Strength and Impotence in the Idea and Policy of the People's Front


  • Peter Vodopivec Inštitut za novejšo zgodovino, Kongresni trg 1, SI-1000 Ljubljana


People's front, Comintern, communists, socialists, anti-fascism, Slovenia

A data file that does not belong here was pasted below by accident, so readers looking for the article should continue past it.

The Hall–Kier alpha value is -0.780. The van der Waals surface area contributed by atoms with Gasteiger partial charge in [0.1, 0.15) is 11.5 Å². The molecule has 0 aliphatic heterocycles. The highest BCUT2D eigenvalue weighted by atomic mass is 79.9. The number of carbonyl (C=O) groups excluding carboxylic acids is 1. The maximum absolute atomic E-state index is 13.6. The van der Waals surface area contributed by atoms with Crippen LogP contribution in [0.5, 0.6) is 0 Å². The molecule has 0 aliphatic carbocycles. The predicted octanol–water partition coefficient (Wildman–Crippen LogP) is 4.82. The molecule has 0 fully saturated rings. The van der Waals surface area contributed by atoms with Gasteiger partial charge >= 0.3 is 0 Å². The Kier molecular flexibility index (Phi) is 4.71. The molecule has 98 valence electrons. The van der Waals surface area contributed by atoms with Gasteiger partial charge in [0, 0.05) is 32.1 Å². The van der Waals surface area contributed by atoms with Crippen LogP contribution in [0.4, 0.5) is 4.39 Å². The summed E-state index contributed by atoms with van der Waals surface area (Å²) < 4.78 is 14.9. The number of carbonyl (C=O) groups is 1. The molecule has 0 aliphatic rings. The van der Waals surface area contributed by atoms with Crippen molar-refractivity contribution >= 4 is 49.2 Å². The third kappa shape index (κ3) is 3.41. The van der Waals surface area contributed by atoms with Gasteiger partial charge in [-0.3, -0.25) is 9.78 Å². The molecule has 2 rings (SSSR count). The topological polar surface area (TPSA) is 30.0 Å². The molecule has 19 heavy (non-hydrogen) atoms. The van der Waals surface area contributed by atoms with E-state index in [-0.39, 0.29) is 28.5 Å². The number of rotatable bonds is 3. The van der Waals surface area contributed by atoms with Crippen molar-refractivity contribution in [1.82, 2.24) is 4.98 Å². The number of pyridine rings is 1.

Slogans about the people's front emerged after the seventh congress of the Communist International in 1935 as a result of its new political course. The alliances in the people's front arising from the Comintern's new orientation were initially very fragile. Due to the negative experiences in the period between 1928 and 1935, Socialists continued to distrust Communists and refused to cooperate with them in most West European countries, even after the shift in the Comintern policy. Although the Communists swore by the newly formed 'anti-Fascist' alliances, in their policy they pursued only Soviet and their own interests. Wherever formed, 'people's front coalitions' were very heterogeneous and as such unable to solve the burning social, economic and political issues. The author points out the failed attempts by the 'people's fronts' in Spain and France to ensure a more lasting social and political balance. He also establishes that the 'people's front' coalitions were no more successful in Slovenia, being short-lived and only engaging a part of the patriotic and antifascist population.



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